Part 2—Sixteen years later, the truth: If we might borrow from our Springsteen:
In the summer of 02, Matt Yglesias was 21.
Several years earlier, Yglesias had undergone what he now calls “the formative experience of my political life.” Two weeks ago, he described that formative experience in a lengthy piece for Vox.
Mainly, Yglesias’ piece concerned the new tax plan proposed by Candidate Jeb Bush. His analysis has a lot to recommend it.
Yglesias discussed that new tax proposal. That said, this is the way he began:
YGLESIAS (9/14/15): The formative experience of my political life was the 2000 presidential campaign, in which the media mercilessly persecuted Al Gore over a series of trivial exaggerations and now-forgotten pseudo-scandals while giving George W. Bush a pass on the fact that the central premises of his economic agenda were lies.Was Campaign 2000 really the formative experience of Yglesias’ political life? We have no way to assess that.
That said, Yglesias’ description of that fateful campaign focuses on its journalism. “Journalism failed in 2000,” he says at one point in a bit of an understatement.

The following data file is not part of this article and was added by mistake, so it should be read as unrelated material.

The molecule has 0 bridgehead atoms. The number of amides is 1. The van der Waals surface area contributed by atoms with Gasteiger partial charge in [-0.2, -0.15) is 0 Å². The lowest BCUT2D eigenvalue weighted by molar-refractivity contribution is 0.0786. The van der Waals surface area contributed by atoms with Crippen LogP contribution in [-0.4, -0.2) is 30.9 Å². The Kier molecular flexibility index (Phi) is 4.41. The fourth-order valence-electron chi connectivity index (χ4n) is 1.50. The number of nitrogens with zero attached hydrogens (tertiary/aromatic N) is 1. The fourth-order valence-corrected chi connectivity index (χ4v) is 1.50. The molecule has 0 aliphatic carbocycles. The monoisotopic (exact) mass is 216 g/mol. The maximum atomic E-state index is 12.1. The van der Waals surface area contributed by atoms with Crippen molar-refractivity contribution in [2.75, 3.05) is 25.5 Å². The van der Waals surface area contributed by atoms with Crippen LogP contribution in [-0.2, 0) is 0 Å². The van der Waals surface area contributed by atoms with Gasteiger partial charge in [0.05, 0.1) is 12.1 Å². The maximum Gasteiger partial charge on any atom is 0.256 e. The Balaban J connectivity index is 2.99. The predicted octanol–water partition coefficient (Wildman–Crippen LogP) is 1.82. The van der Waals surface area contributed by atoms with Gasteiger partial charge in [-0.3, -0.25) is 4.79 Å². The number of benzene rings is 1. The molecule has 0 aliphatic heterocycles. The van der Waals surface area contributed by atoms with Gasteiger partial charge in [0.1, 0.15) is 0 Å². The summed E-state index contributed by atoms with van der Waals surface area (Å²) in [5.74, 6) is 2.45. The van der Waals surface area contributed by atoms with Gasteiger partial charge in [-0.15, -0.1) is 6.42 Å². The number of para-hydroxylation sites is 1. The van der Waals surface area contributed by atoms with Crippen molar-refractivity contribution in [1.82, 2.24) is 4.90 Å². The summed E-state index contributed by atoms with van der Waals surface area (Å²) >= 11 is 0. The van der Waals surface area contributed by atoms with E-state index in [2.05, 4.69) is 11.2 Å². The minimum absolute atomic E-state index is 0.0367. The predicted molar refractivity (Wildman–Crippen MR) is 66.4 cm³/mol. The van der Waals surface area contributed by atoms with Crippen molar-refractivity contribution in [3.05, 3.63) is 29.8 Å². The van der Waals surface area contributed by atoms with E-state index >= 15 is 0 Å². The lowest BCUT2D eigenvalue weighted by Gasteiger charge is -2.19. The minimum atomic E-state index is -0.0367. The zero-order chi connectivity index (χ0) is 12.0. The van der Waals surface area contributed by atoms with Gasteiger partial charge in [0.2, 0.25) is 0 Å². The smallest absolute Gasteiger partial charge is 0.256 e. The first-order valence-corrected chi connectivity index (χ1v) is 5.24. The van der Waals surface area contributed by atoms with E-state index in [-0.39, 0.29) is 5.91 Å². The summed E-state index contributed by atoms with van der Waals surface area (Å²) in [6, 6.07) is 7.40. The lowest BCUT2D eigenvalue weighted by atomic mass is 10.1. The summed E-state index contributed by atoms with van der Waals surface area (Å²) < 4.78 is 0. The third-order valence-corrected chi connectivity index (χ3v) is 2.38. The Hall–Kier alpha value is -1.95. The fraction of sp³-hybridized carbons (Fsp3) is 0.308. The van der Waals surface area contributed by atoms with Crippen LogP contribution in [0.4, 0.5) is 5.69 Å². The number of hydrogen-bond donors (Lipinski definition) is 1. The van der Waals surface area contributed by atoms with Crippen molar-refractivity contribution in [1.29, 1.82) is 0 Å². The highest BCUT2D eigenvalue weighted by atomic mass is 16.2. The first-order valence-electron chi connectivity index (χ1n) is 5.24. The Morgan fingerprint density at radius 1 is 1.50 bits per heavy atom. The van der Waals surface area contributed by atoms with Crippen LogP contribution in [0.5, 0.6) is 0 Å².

Did journalism fail in 2000? We’d quibble with some of Yglesias’ formulations.
(Were those “trivial exaggerations” exaggerations at all? In pretty much every case, we’d say that Candidate Gore’s alleged exaggerations were actually journalistic inventions. The press corps invented Gore’s troubling lies, then agreed to pretend that he said them.)
We’d also challenge some of Yglesias’ emphases. We’d pick at points of chronology, including one which is basic.
(Did journalism fail “in 2000?” In fact, the journalistic war against Gore started in earnest in March 1999, as soon as Gore made his first trip to New Hampshire. The journalistic misconduct that year established the framework for everything which would follow. By December 1999, all the frameworks used against Gore had hardened, then turned to stone.)
One more quibble! Are those pseudo-scandals from Campaign 2000 really “long forgotten?”
Two days before Yglesias’ piece appeared, Dana Milbank typed this critique of Candidate Hillary Clinton in the Sunday Washington Post:
“And now comes the latest of many warm-and-fuzzy makeovers—perhaps the most transparent phoniness since Al Gore discovered earth tones.”